A Tulip Per Year
Heidi Yoken dark brown curls, white straight-teethed smile, pink lips, sun spots on her chest, motherly bodied, indescribable face structure.
Bland, natural colors imply that she wears a lot of comfy clothing, yet heads turn when she is dressed to go out to brunch or go to a nighttime event; clearness gleams through her jewelry all over her fingers, neck and ears. Her hands so loving that they remind me of a new set of white sheets. Coming close to fifty years, or shall I say fifty tulips picked; one each year. Flavors and love fill the air of a clean house, she only stays at home and volunteers at a bookstore when she feels the need to. What type of woman am I describing to you? Making dinner for her family or reading a book with her reading glasses on on the living room couch. This woman’s cooking is memorable and will never leave my mind.
Platters upon platters fill the kitchen island and oven mitts are placed upon the stove. My mind wanders to what I should eat and the voices behind me tell me to hurry up; there is a line of family behind me waiting to plate their food as well. The taste of buttery, warm chicken and sweet brown sugar sweet potatoes make my stomach twist and shout. I write about this memory because I’m missing my woman today. A bystander sits outside on the lawn and sees what goes on inside of the white colored house that holds cornstalks and fall leaves all on the ground. It wonders what type of life goes on inside the house.
The bystander can see that music roars inside this house that sounds like there is an electric feel from years ago still alive in it. The bystander looks at their feet and realizes an hour down the road they were driving barefoot. They’d left their shoes behind, and regretted their loss of shoes and they laughed out loud and then pictured the mystery I’d left to whomever found them. When I was a little girl my naked feet used to touch the same cement that the bystander touches at this moment. My clear, ageless skin used to bead against the sunny afternoons. Heidi used to call my name from the house and tell me to come around the back of the fence where she could see me.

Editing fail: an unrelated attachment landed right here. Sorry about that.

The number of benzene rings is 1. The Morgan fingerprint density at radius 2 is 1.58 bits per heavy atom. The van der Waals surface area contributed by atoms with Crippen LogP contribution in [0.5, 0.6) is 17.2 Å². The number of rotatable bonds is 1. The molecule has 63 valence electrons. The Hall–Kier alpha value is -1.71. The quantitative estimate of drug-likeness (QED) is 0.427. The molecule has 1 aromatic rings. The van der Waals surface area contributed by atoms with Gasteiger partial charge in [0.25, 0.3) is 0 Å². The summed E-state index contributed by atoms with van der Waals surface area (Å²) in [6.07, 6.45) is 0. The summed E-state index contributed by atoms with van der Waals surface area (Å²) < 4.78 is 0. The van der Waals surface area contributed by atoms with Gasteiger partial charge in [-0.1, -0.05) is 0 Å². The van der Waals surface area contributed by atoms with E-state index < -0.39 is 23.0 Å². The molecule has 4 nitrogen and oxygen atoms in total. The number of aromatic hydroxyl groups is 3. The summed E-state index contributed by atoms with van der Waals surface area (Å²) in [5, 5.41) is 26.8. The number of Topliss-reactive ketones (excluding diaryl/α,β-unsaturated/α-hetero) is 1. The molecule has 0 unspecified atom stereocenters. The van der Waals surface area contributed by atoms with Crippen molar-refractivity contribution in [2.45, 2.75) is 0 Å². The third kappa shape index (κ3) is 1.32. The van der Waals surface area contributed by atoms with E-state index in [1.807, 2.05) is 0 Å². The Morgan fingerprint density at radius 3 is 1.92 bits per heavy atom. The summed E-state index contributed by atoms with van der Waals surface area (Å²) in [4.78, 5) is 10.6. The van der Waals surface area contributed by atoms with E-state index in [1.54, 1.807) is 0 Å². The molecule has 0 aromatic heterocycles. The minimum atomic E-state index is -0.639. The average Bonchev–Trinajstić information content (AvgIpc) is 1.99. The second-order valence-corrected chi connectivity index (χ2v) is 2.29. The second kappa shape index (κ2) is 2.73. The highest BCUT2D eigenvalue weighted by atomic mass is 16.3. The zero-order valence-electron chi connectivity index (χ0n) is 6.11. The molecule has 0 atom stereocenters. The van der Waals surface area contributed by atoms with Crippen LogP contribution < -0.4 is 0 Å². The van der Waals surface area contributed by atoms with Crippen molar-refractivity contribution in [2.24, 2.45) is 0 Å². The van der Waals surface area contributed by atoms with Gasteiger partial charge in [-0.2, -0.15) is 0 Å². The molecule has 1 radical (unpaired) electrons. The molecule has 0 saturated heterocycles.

A pink jumprope used to sit in the driveway with dirty chalk all over the cement. I fiddle with my wet one piece bathing suit and take a breath in to hear my feet clap against the driveway while I listen to the woman whom I loved just as much as my own mother. I love hearing Heidi’s well-spoken voice but I always ponder if it’s boring how other people talk. Speaking of something I hate, I hate some people’s voices and I hate love. There is nothing nice about love.
It’s a uncontrollable feeling that nobody but my own family has held for me in my life thus far. The impatience kills me day to day and I always beg myself to not think about why love has not come to me yet; I always lay down at night and think about having a boyfriend and what it will be like. Love will be like when my boyfriend is in the band and all I want to do is watch him. Nothing around me matters but how my boyfriend looks and how he plays under the lights. Someday I won’t hate love, it will give me a high. Love is something that wraps your thoughts tightly in order to create something large within a small, finite space.
My mother always laughs under her breath to me because she thinks I’m a kvetch about love. My family doesn’t know I’ve felt like this. It’s a hidden secret that I only talk to myself about. Everyone has those secrets that only stay in their head. Ones you can’t even tell your best friend.
As I snap out of my daydreaming I start to walk up the driveway and walk across the wet dirt ground to finally open the fence to the backyard. I smell a to-die-for rhubarb pie getting sizzled under the oven and a wave of exhaustion hits me like a brick as the afternoon comes to a close. Something I admire about my family to this day is that we all like to spend time together like a new couple who’s in the honeymoon phase. Mentally, inside of the white house I know a towel is ready for me by the bathtub and a woman is inside of the kitchen chopping up organic vegetables from Butcher Boy on the counter and throwing them into a salad. She’s calling my mother to tell her to come over for dinner, and my aunts favorite book, Girl on a Train creaks open on the counter while she awaits for my mother and I both to attend dinner.